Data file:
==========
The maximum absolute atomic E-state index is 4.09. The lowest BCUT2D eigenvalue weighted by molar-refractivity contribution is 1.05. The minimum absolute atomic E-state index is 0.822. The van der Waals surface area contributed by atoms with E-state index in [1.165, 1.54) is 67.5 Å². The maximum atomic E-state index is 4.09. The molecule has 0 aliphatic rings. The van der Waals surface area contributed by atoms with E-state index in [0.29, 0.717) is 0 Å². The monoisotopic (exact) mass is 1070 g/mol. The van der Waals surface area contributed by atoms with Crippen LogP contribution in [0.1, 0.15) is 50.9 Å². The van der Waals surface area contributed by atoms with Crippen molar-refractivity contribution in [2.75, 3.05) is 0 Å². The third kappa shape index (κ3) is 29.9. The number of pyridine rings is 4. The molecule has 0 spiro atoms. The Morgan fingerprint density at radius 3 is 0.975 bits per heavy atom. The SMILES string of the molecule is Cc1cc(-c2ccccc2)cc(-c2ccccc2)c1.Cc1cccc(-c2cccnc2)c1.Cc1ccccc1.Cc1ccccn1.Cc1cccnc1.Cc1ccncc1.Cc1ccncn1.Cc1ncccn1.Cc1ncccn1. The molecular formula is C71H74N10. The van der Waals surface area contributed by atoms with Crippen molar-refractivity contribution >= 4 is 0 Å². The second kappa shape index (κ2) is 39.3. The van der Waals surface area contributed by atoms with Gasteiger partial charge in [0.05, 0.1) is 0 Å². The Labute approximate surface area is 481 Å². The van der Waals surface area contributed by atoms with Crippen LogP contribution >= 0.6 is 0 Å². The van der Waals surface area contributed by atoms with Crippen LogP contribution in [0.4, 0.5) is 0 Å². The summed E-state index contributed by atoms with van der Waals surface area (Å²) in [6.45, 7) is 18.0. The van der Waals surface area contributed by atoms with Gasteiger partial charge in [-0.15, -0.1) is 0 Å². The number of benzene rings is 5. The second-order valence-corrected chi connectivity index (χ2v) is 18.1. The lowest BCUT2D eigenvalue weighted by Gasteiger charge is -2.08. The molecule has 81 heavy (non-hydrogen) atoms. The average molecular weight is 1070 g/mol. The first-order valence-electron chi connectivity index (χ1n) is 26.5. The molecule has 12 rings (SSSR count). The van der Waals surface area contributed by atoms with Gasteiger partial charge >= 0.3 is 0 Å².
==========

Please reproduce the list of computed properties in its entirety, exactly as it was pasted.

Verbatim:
The maximum absolute atomic E-state index is 4.09. The lowest BCUT2D eigenvalue weighted by molar-refractivity contribution is 1.05. The minimum absolute atomic E-state index is 0.822. The van der Waals surface area contributed by atoms with E-state index in [1.165, 1.54) is 67.5 Å². The maximum atomic E-state index is 4.09. The molecule has 0 aliphatic rings. The van der Waals surface area contributed by atoms with E-state index in [0.29, 0.717) is 0 Å². The monoisotopic (exact) mass is 1070 g/mol. The van der Waals surface area contributed by atoms with Crippen LogP contribution in [0.1, 0.15) is 50.9 Å². The van der Waals surface area contributed by atoms with Crippen molar-refractivity contribution in [2.75, 3.05) is 0 Å². The third kappa shape index (κ3) is 29.9. The number of pyridine rings is 4. The molecule has 0 spiro atoms. The Morgan fingerprint density at radius 3 is 0.975 bits per heavy atom. The SMILES string of the molecule is Cc1cc(-c2ccccc2)cc(-c2ccccc2)c1.Cc1cccc(-c2cccnc2)c1.Cc1ccccc1.Cc1ccccn1.Cc1cccnc1.Cc1ccncc1.Cc1ccncn1.Cc1ncccn1.Cc1ncccn1. The molecular formula is C71H74N10. The van der Waals surface area contributed by atoms with Crippen molar-refractivity contribution >= 4 is 0 Å². The second kappa shape index (κ2) is 39.3. The van der Waals surface area contributed by atoms with Gasteiger partial charge in [0.05, 0.1) is 0 Å². The Labute approximate surface area is 481 Å². The van der Waals surface area contributed by atoms with Crippen LogP contribution >= 0.6 is 0 Å². The van der Waals surface area contributed by atoms with Crippen LogP contribution in [0.4, 0.5) is 0 Å². The summed E-state index contributed by atoms with van der Waals surface area (Å²) in [6.45, 7) is 18.0. The van der Waals surface area contributed by atoms with Gasteiger partial charge in [-0.15, -0.1) is 0 Å². The number of benzene rings is 5. The second-order valence-corrected chi connectivity index (χ2v) is 18.1. The lowest BCUT2D eigenvalue weighted by Gasteiger charge is -2.08. The molecule has 81 heavy (non-hydrogen) atoms. The average molecular weight is 1070 g/mol. The first-order valence-electron chi connectivity index (χ1n) is 26.5. The molecule has 12 rings (SSSR count). The van der Waals surface area contributed by atoms with Gasteiger partial charge >= 0.3 is 0 Å².